Still, as WC Fields said: “Nobody ever went broke by underestimating the intelligence of the American public.” The ‘Australian Conservatives’ (really radicals) arguably have much the same attitude to Australian voters.
    Some of the AC policies I would support. But I would expect that sooner or later, as their vote grows a bit, they will merge with Hanson’s mob. Then look out: it will be back to the Middle Ages.
    Meanwhile, Bernardi has delivered a political betrayal of those who elected him as a Liberal Senate candidate. If he had any principle, he would resign immediately and stand again in the consequent by-election as an AC candidate.
    But he wants it both ways.
    Details on request.

    • Warty says:

      I gather you’ve discovered a host of hidden agenda, and hopefully you’ll outline them. Perhaps a mere ten will do, as there are ‘more hidden agendas and rabbits ready to be pulled out of hats than you could shake a stick at.’ Having written a good half page or so you might also point out how The Australian Conservatives underestimate the intelligence of their fellow Australians, because I could not find a single patronising statement in their policy statement.
      There has been much debate about this alleged betrayal of both his party and his electorate, despite his valid point that the Liberals had pretty well left him, with their labor-lite policies, something he never signed up to and something he had little control over. As you may remember, he was banished to the back benches back in 2012, with his ‘slippery slope’ statement (which are well on their way to manifesting).
      His reasons for forming his own party tally pretty well with my own reasons for giving the Libs the flick: they are, collectively, not what I ‘signed up for’. I cannot for the life of me understand why Tony Abbott, Eric Abetz, Andrew Hastie et al don’t abandon a party infected with a variant of the bubonic plague. I’d head for the countryside with the rest of conservatives, without a backward glance. The villainy is all to do with what has been going on within the party, not leaving it.
      Not wanting to dismiss Pauline’s One Nation, but I’d be prepared to wager with you they’d never merge, at least not under Pauline’s leadership and not without a firm commitment on the part of their party members to observe a bit of party discipline.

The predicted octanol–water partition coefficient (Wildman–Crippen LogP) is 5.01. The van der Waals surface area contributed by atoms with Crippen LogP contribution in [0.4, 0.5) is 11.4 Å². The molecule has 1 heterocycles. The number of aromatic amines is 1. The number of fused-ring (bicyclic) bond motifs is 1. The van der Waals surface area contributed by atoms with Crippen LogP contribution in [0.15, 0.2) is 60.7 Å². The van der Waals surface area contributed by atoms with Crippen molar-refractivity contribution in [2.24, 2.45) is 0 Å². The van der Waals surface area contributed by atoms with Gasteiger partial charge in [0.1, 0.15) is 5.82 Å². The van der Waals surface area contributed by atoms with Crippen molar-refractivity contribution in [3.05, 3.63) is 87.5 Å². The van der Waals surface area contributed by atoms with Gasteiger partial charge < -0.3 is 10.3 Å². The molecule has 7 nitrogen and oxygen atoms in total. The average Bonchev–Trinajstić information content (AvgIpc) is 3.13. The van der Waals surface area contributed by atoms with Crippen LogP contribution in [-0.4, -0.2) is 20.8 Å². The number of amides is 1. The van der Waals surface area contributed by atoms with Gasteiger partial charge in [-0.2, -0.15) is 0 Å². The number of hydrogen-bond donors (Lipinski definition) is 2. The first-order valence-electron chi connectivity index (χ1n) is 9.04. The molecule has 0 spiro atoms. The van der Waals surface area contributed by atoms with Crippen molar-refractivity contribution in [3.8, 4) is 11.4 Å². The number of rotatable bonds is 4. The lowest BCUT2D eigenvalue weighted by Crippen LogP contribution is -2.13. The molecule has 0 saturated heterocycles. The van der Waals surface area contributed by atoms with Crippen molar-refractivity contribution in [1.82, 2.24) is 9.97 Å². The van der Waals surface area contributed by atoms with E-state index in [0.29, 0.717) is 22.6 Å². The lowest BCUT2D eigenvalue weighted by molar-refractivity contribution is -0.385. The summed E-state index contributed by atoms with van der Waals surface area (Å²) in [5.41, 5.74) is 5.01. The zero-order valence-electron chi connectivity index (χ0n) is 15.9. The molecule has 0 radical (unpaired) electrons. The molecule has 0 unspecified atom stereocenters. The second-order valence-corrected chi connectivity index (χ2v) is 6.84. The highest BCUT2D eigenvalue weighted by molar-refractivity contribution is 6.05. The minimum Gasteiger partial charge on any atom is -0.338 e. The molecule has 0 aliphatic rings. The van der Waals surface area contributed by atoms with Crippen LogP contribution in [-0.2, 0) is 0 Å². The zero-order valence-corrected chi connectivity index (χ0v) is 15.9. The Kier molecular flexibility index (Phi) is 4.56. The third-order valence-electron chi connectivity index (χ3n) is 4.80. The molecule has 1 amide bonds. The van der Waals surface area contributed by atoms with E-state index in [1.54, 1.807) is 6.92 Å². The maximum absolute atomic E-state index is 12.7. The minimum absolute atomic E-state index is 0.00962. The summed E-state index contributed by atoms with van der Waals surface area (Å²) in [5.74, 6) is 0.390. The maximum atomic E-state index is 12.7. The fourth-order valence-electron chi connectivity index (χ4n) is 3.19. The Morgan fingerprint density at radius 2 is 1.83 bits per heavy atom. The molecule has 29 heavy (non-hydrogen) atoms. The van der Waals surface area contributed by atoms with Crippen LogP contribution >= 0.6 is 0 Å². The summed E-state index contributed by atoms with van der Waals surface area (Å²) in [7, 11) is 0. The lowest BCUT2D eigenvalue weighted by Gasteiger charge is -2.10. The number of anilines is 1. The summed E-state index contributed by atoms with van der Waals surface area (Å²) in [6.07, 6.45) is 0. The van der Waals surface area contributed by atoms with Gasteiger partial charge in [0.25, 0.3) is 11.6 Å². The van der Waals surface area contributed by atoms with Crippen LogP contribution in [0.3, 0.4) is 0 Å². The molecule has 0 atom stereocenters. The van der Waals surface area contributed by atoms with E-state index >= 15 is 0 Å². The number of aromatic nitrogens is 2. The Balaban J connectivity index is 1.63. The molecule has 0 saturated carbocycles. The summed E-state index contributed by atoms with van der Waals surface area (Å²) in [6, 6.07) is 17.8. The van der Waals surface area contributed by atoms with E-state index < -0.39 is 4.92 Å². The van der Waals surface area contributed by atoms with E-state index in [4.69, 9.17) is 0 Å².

So details most definitely requested, and while you are about it, you might like to explain how you are able to type your italics in your various responses.

      • LBLoveday says:

        To italicise, you could try these:
        Step 1

        Press the “Ctrl” and “I” keys simultaneously to type in italics if you are using word processing software such as Microsoft Word or an email client such as Microsoft Outlook. Press “Ctrl” and “I” again to revert to normal text.

        Step 2

        Type “” before typing the text that you would like to appear in italics if you are typing a blog post or social networking profile that accepts direct HTML input. Websites that accept HTML input include WordPress, Blogger and Tumblr. Type “” after the italic text. The italic text will not appear until you save the blog post or profile.

        Step 3

        Type “[i]” before typing the italic text if you are typing a post on a forum that supports BB code. Forums using the vBulletin software support BB code. Type “[/i]” when you are finished typing the text. The italics will not appear until you save the post.

        So, I’ll try here:
        (1) no go
        (2) “”italics?”"
        (3) “[i]“italics?”[/i]”

        Then the only way to see if (2) or (3) work is to hit post.

      • Ian MacDougall says:

        So details most definitely requested, and while you are about it, you might like to explain how you are able to type your italics in your various responses.

        Warty, or whatever your real name is: I take it from the manner of your request that you are probably a condescending Army officer: one disinclined to suffer any nonsense from underlings, even when asking a favour.
        The trick is to learn a bit of the HTML (HyperText Markup Language). Have a look at the site below and those posted next.